LOCKHART, Texas (KXAN) — At least half of Texas is dealing with extreme drought right now, according to the latest drought monitor. A recent report by the United Nations found droughts are becoming more frequent and more intense as a direct result of climate change. These droughts are forcing farmers to search for unique ways to conserve fresh water.
A recently opened farm in Lockhart, Texas has found a unique approach: robots.
Iron Ox opened earlier this month with sustainability in mind. The 535,000 square-feet facility uses robots and machine learning to guide their farming techniques, reduce waste and grow produce locally.
“We’ve designed a system that’s very modular and flexible, that allows us to get the plants exactly what they need and when they need it,” said Sarah Osentoski, senior vice president of engineering at Iron Ox.
Robots and the future of farming
Plants are grown in six-foot by six-foot beds that can be moved around the facility based on their needs. “We move the plants around our farm rather than moving things around the farm to the plants,” Osentoski said.
These growing beds are moved around by a tiny robot named Grover.
Currently, the farm has 400 of these “modules.” Each is capable of growing a variety of plants. “We can grow almost anything in the system. The question is how you grow it viably and economically.”
From 3D photos to monitoring nitrogen levels using a robot named Phil, Iron Ox uses a variety of advanced tools to enhance their farm.
“We’re trying to measure everything about that plant experience at all the different stages.”
Based on the data they gather, computers are able to provide recommendations to the farmers at the facility.
Osentoski said these recommendations allow them to grow more food and do so with sustainability in mind. “We collect better data and then like, get rid of some of the inefficiencies.”
Reducing water use on the farm
These inefficiencies can contribute to climate change. Food production accounts for 34% of global greenhouse gas emissions according to the United Nations.
According to the nonprofit news organization Climate Central, climate change is having a direct impact on farmers.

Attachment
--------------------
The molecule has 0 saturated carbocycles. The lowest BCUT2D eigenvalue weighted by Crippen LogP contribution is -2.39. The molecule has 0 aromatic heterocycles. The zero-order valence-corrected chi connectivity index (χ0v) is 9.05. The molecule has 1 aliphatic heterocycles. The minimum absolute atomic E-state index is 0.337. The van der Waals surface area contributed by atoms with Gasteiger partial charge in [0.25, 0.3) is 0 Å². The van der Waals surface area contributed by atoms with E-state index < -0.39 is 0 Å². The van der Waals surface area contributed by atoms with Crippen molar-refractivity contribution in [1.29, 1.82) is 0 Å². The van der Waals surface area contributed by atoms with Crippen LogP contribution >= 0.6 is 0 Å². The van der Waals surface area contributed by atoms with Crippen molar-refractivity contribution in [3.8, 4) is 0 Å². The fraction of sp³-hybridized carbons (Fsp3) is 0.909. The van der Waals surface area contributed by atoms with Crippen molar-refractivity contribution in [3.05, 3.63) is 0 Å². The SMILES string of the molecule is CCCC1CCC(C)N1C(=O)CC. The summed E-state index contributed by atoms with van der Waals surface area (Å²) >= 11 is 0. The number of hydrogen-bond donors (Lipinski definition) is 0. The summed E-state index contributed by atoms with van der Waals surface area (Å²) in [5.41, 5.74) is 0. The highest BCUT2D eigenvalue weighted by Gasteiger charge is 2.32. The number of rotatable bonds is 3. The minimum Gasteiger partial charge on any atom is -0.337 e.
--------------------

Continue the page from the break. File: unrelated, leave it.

More frequent droughts are putting fresh water supplies in jeopardy. Reducing how much water farmers need may be essential to not only their survival, but the survival of our species.
“Agriculture makes up over 70% of our freshwater today. But the reality is about 90% of that water never even reaches the plants,” said Iron Ox CEO Brandon Alexander.
He said one of the main ways they conserve water is by using hydroponics.
“We designed our system with our hydroponics to give only the exact amount of water that plant needs and nothing it doesn’t,” Alexander said. Hydroponics use 10x less water than traditional farming, according to the National Parks Service.
“I think one of the big benefits of using hydroponics,” Osentoski said, “is that you can really both monitor and change the amount of water or nutrients or power that you’re using on the farm at all times.”
She’s combining hydroponics with the robots, and machine learning allows them to be precise with their water usage.
Could robots take human farmers jobs?
KXAN asked Iron Ox if farmers should be concerned robots are taking their jobs. Osentoski said the robots can only help farmers. “Robots are really good at these very low, very repetitive jobs. But when you get to like creativity … people are so good at that.”
Osentoski said creative problem solving is essential to good farming. “This automation working together with humans gets you this really, really efficient farm that like, serves the community quite well.”
When the facility is fully operational, they will have 5,400 modules available for planting. Right now, they’re focused on growing lettuce and herbs. They said these will be on store shelves soon.
They plan to grow strawberries, peppers and cucumbers in the future.